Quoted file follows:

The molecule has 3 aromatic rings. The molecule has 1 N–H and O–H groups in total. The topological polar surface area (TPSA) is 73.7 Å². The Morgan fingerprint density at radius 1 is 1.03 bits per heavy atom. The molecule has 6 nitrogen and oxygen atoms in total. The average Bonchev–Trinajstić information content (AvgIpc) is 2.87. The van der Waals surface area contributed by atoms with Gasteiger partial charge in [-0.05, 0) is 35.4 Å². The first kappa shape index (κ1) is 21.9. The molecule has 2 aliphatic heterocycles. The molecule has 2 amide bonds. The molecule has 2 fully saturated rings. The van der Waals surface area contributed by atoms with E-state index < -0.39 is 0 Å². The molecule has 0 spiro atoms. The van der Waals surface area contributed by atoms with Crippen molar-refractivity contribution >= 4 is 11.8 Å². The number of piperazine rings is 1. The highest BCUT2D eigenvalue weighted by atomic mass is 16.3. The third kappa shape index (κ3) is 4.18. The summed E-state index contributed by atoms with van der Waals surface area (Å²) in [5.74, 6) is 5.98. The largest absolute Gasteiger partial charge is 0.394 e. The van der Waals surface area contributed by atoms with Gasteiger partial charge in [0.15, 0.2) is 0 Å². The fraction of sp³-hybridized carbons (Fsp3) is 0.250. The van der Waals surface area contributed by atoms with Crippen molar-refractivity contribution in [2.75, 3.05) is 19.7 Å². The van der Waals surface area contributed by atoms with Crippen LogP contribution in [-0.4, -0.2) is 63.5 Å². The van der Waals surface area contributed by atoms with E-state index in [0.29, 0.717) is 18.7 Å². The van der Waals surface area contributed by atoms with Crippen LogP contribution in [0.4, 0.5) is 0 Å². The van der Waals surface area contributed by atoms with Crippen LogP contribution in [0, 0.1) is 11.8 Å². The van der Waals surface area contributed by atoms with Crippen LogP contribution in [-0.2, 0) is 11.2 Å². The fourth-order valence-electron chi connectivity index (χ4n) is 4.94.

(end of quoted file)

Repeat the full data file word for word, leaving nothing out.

The molecule has 3 aromatic rings. The molecule has 1 N–H and O–H groups in total. The topological polar surface area (TPSA) is 73.7 Å². The Morgan fingerprint density at radius 1 is 1.03 bits per heavy atom. The molecule has 6 nitrogen and oxygen atoms in total. The average Bonchev–Trinajstić information content (AvgIpc) is 2.87. The van der Waals surface area contributed by atoms with Gasteiger partial charge in [-0.05, 0) is 35.4 Å². The first kappa shape index (κ1) is 21.9. The molecule has 2 aliphatic heterocycles. The molecule has 2 amide bonds. The molecule has 2 fully saturated rings. The van der Waals surface area contributed by atoms with E-state index < -0.39 is 0 Å². The molecule has 0 spiro atoms. The van der Waals surface area contributed by atoms with Crippen molar-refractivity contribution >= 4 is 11.8 Å². The number of piperazine rings is 1. The highest BCUT2D eigenvalue weighted by atomic mass is 16.3. The third kappa shape index (κ3) is 4.18. The summed E-state index contributed by atoms with van der Waals surface area (Å²) in [5.74, 6) is 5.98. The largest absolute Gasteiger partial charge is 0.394 e. The van der Waals surface area contributed by atoms with Gasteiger partial charge in [0.15, 0.2) is 0 Å². The fraction of sp³-hybridized carbons (Fsp3) is 0.250. The van der Waals surface area contributed by atoms with Crippen molar-refractivity contribution in [2.75, 3.05) is 19.7 Å². The van der Waals surface area contributed by atoms with Crippen LogP contribution in [-0.4, -0.2) is 63.5 Å². The van der Waals surface area contributed by atoms with E-state index in [0.29, 0.717) is 18.7 Å². The van der Waals surface area contributed by atoms with Crippen LogP contribution in [0.4, 0.5) is 0 Å². The van der Waals surface area contributed by atoms with Crippen LogP contribution in [0, 0.1) is 11.8 Å². The van der Waals surface area contributed by atoms with Crippen LogP contribution in [-0.2, 0) is 11.2 Å². The fourth-order valence-electron chi connectivity index (χ4n) is 4.94.